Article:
Israel engaged in last-ditch efforts

Updated: 2011-09-20 11:43


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Israel engaged in last-ditch efforts

US Secretary of Defense Leon Panetta welcomes Israel's Minister of Defense Ehud Barak (L) to the Pentagon in Washington September 19, 2011. [Photo/Agencies]

JERUSALEM - With the clock ticking down to the United Nations vote on a resolution recognizing Palestinian statehood, Israel and world leaders are engaged in back channel diplomacy to get the Palestinians to withdraw their bid and return to the negotiating table.

Palestinian National Authority (PNA) President Mahmoud Abbas is scheduled to speak at the UN General Assembly (UNGA) on Friday, when he is expected to ask the UN Security Council (UNSC) to vote on a resolution recognizing an independent Palestinian state.

Israel and the United States oppose the move and argue that peace can only be achieved through negotiations. Washington has made it clear that the United States will veto the Palestinian request if it is submitted to the UN Security Council.

However, in an effort to avert the diplomatic crisis, the United States and other members of the Middle East Quartet -- the UN, the European Union (EU) and Russia -- met on Sunday to draft a statement calling for Israel and the Palestinians to resume direct negotiations, which have been stalled since last October.

According to Israeli media reports, Prime Minister Benjamin Netanyahu has agreed to alter some of his previous demands to give the Quartet more leeway on issues such as the borders of the Palestinian state and the demand that Abbas recognize Israel as a Jewish state.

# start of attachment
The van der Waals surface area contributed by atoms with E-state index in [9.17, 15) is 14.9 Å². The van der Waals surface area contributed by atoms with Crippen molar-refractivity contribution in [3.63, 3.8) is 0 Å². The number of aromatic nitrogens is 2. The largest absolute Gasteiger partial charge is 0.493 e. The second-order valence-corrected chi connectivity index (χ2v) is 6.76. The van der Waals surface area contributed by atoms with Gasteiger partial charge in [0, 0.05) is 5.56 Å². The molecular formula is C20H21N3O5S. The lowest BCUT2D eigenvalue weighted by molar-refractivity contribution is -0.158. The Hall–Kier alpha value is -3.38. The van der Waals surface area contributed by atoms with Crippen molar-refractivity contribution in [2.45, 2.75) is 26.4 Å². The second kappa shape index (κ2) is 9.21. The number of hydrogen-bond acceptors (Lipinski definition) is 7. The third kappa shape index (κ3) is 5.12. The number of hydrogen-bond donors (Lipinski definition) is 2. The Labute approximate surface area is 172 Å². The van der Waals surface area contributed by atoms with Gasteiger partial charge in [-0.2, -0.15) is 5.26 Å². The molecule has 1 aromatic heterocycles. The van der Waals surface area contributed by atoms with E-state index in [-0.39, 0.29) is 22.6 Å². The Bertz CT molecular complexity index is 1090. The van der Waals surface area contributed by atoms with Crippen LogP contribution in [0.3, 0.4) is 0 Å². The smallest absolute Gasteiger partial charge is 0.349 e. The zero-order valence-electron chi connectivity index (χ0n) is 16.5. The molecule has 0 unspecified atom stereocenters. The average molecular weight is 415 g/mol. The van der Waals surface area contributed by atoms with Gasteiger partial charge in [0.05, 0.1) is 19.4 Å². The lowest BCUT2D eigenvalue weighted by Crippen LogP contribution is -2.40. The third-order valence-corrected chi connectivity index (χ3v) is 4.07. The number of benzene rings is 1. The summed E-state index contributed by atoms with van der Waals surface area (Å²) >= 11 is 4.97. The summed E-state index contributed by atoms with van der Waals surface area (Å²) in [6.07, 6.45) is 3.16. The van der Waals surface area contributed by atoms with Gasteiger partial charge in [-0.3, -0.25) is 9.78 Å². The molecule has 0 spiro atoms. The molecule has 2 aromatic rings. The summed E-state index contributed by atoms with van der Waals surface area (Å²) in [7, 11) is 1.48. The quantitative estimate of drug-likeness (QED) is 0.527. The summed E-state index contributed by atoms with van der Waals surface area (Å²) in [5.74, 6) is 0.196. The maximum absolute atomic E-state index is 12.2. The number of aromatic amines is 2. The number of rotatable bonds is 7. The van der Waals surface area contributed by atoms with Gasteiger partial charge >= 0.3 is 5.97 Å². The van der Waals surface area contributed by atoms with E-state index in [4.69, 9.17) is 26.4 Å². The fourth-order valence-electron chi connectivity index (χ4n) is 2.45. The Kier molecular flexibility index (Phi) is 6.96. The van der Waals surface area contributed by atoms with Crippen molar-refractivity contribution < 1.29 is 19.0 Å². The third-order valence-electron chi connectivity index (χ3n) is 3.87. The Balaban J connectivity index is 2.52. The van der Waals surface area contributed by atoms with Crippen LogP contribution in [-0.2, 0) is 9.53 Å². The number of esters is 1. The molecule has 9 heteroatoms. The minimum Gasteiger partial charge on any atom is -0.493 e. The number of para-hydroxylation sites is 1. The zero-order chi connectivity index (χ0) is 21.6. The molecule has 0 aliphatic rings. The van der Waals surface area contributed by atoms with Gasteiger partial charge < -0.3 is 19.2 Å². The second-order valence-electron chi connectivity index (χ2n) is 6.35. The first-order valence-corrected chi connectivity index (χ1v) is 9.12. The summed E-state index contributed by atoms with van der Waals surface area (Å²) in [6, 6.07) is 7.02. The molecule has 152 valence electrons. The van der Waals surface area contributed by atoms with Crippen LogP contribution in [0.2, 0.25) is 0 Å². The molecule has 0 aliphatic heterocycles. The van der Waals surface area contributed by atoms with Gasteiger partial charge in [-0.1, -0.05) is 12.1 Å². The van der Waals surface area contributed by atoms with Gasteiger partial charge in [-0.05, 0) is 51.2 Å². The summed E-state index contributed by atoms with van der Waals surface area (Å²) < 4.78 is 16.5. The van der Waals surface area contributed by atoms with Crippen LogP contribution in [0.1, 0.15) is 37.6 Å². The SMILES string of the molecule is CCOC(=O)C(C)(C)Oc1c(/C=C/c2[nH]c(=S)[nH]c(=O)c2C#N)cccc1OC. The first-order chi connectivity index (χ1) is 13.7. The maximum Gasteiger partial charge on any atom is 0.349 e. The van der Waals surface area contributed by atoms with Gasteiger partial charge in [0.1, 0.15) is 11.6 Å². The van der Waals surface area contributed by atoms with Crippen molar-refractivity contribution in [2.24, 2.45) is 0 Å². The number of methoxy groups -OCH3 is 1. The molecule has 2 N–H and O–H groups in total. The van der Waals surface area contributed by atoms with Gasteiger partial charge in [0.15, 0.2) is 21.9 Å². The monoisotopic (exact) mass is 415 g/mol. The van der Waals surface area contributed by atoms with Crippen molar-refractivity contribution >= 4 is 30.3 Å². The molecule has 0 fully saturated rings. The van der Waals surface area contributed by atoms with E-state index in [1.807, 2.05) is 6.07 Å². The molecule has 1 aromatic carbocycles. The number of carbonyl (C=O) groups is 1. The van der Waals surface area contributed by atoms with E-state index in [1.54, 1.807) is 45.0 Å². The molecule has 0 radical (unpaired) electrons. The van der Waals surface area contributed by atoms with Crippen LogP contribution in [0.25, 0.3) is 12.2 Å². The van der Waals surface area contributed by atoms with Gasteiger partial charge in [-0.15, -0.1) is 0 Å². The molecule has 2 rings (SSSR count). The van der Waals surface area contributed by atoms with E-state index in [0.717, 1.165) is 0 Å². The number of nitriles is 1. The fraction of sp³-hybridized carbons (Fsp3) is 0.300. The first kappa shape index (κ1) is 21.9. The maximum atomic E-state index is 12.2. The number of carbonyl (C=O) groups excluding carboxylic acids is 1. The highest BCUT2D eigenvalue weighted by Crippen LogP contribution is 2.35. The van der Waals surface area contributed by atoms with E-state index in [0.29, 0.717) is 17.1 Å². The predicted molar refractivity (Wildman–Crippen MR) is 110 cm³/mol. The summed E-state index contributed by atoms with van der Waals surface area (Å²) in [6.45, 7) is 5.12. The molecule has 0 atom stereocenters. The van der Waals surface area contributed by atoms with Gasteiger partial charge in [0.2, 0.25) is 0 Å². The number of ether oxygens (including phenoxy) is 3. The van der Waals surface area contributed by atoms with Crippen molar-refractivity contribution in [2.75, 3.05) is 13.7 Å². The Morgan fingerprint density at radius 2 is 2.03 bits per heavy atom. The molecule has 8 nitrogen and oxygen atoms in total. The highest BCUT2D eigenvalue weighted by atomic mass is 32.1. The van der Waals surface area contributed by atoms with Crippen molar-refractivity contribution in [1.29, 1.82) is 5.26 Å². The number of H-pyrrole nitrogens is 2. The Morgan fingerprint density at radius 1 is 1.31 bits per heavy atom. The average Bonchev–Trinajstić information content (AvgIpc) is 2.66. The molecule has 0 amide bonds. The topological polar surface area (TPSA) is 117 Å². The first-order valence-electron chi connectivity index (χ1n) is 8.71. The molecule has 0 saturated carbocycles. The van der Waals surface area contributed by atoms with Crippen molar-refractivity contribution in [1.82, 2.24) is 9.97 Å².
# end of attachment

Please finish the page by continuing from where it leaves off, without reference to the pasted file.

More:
Local analysts believe that the Palestinian statehood bid is almost inevitable, although Israel and the Quartet haven't stopped last-ditch efforts for a diplomatic solution.

Frantic efforts

Netanyahu unveiled at Sunday's cabinet session his planned moves this week and the main points of his address at the UN on Friday.

"My trip to the United States has two goals: to ensure that the Palestinian move is blocked at the Security Council and to put Israel's case against Palestinian statehood before the General Assembly and present the truth: our desire for peace and the fact that we are not strangers in this land, that we have rights dating back 4,000 years," Netanyahu told his ministers.

He is scheduled to leave Israel on Tuesday and meet with US President Barack Obama Wednesday, prior to the latter's address at the UN. The prime minister also plans to meet world leaders in yet another effort to convince them to press the Palestinians to return to direct peace talks.

In another effort to reach a compromise, Israeli Defense Minister Ehud Barak met with Palestinian Prime Minister Salem Fayyad in New York on Sunday. The latter reportedly is not in favor of a unilateral declaration of statehood.  

At least seven Israeli ministers and deputy ministers have already been in the United States, where they are scheduled to be interviewed by a host of national and foreign media.

The members of the Middle East Quartet said Sunday it is not too late to block the UN vote.

"There's still a way to prevent a conflict. At the end of the day, the only way to arrive at a Palestinian state is via negotiations," Quartet envoy and former British prime minister Tony Blair said in a TV interview.

He expressed hope that a scenario in which the United States would be forced to use its veto power in the Security Council would not materialize.

The Palestinian envoy to Germany, Saleh Abed al-Shafi, said Sunday the PNA will skip the Security Council if European states guarantee their support for Palestinian statehood at the UN General Assembly.

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